While each day is different and the selection varies by season due to changes in water levels in the park, (end of November through the end of April or May are usually the best) you are likely to observe all types of birds including ibis, wood storks, spoonbills, cotes, and herons to name a few. Mammals, such as raccoon and deer, can also be spotted. Snakes and small lizards are not uncommon but look quick as they move fast. Turtles are often spotted among the water foliage.
Of course, alligators, the main attraction, are everywhere. They come in all sizes from small hatchlings to one big enough to shallow a grown man. They can be seen slowly undulating their tails to glide thought the tannic colored water or just floating below the water’s surface with only their eyes and nostrils above the waterline. They will be sunbathing on the side of the road with their jaws wide open to help dissipate the heat or sleeping in the middle to the road while both bikers and hikers give them a wide berth. Remember, Shark Valley is their home along with all the other wild animals that reside here, so, like the signs warn – keep your distance and don’t try to feed or touch these prehistoric beasts as they will and do bite.
So whether you are a visitor, new retiree or established local, make plans to travel back in time and spend some quality time at this truly one of a kind park. Shark Valley is, at its core, a portal into the past where you get a true sense of what South Florida and the River of Grass was like before man drained and “paved paradise and put up a parking lot”.
Facts about Shark Valley
Shark Valley Visitor Center is located at 36000 SW 8th Street. Miami, FL 33194.
8th Street also known as Tamiami Trail or US 41.
The park is about an hour from Miami, 25 miles west of the Florida Turnpike on Tamiami Trail.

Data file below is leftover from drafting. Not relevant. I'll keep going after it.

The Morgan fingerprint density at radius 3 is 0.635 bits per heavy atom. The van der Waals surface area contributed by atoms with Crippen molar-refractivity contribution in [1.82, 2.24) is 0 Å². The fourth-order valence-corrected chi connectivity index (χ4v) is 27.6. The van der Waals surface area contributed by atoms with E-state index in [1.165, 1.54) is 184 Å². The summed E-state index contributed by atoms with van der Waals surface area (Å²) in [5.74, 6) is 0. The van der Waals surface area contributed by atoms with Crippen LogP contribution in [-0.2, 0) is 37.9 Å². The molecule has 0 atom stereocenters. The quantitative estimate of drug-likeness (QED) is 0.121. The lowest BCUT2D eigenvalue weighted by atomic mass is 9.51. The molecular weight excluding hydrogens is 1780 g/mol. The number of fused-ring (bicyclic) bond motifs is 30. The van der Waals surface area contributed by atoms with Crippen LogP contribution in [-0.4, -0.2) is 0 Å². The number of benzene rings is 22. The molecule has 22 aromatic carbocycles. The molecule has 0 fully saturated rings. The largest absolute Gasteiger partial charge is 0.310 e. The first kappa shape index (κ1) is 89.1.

Park Hours are 9:15 am to 5:15 pm daily with hours subject to change.
Entrance Fees are $10 per Vehicle, $5 for pedestrians and bicyclers 16 years and older. The Park Fee is good for entrance into the Park at any of its other locations within 7 days.
The parking lot fills up quick during peak season, weekends and holidays. Free parking might be available just outside the park.
Amenities include Restrooms, Concession Stand, Gift Shop, Ranger-led programs
Tram Tours depart every hour from 9:00 am to 4:00 pm during the dry season and are run by the Shark Valley Tram Tours during the dry season. Some tours operate during the wet season – contact the park for updated information.
Tram Tour Prices:
- Adult $22
- Child (3-12) $12.75
- Senior (62+) $19
Bike rentals are also available from the Shark Valley Tram Tours starting at $9/hour on a first come, first served basis. All bikes come with a helmet and basket. Florida law requires riders under 16 years of age to wear a helmet.
Remember to dress appropriately – comfortable shoes, a hat and sunscreen are recommended and stay hydrated.